And a Ukraine in the EU would presumably join NATO from a military perspective. European Russia accounts for the vast majority of the population, economy and industrial left. Yet European Russia only has 110 million people and Moscow is only 500km from Ukraine.

    Russia rightly sees this as a strategic threat to its independence.
     
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  7. Richard Santos
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    Richard Santos Junior Member
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    It doesn’t matter how comes he to find himself in this position. Russia can not win from this position.

    When you say the West came to his door to put him in this position, then it must be said he is complicit because he has set Russia’s geopolitical goal (dominance in Ukraine) in a way that inevitably puts Russia in this no win position. He overestimated how much of the old Soviet empire the Russia of today has the capacity to maintain sway over.

    He is trying to outflank the west through election interference and exploiting western state’s domestic political faultlines. But because these have been exposed before they have achieved any decisive effect, I don’t think in the long run these efforts will bail Russia out of the untenable position of being a poor country with weak value added economy and moribund demographic trends that must devote larger percentage of its economy to defense than its rivals just to keep up.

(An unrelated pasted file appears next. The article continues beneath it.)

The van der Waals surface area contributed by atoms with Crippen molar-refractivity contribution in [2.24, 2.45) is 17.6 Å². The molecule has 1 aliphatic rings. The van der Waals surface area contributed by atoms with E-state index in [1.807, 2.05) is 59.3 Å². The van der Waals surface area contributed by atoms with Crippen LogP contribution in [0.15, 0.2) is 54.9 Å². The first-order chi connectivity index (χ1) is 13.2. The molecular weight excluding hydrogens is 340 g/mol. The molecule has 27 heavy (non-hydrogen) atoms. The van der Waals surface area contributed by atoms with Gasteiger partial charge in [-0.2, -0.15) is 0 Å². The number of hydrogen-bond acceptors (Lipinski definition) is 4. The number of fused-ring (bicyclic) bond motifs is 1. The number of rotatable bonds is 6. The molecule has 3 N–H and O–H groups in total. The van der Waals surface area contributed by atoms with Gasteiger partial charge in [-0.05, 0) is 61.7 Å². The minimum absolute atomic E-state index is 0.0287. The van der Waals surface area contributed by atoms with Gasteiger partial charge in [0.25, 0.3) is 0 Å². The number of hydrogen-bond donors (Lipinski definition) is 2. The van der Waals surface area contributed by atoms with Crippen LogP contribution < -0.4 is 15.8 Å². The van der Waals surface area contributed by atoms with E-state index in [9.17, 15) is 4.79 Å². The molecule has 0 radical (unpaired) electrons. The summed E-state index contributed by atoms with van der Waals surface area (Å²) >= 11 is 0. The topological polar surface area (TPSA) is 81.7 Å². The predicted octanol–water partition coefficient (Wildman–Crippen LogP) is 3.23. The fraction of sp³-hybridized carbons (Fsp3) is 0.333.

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  8. AndrewS
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    AndrewS Senior Member
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    Just 2 points.

    Russia could have maintained influence in Ukraine, if the EU/USA had decided to leave it alone.

    And yes, Russia is trapped now in a competition with the EU/USA. But Russia does have enough nuclear weapons as a trump military card. Russia is losing out from an economic perspective, but they should be able to maintain enough military and economy strength to resist. But now they have no choice but to turn to China, as China doesn't threaten Russia's core heartland in Europe and also doesn't want to see Russia fall.
     
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  9. Richard Santos
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    Richard Santos Junior Member
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    It is more often an indication of rashness, diplomatic failure, defense spending set for the purpose of domestic political grandstanding, and immature geopolitical outlook. The cunningly ambitious with a long term plan would seek to devote less of his economy to the military than his opponent so his opponent exhausts first, unless he is seeking to fight a war he is confident of winning in the near future. Thus At other times it is a relevant indicator of the imminence of war.
     
    #9 Richard Santos, Nov 5, 2017
    Last edited: Nov 5, 2017
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  10. Richard Santos
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    Richard Santos Junior Member
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    To expect other to leave you alone when you overreach is the epitome of wishful thinking.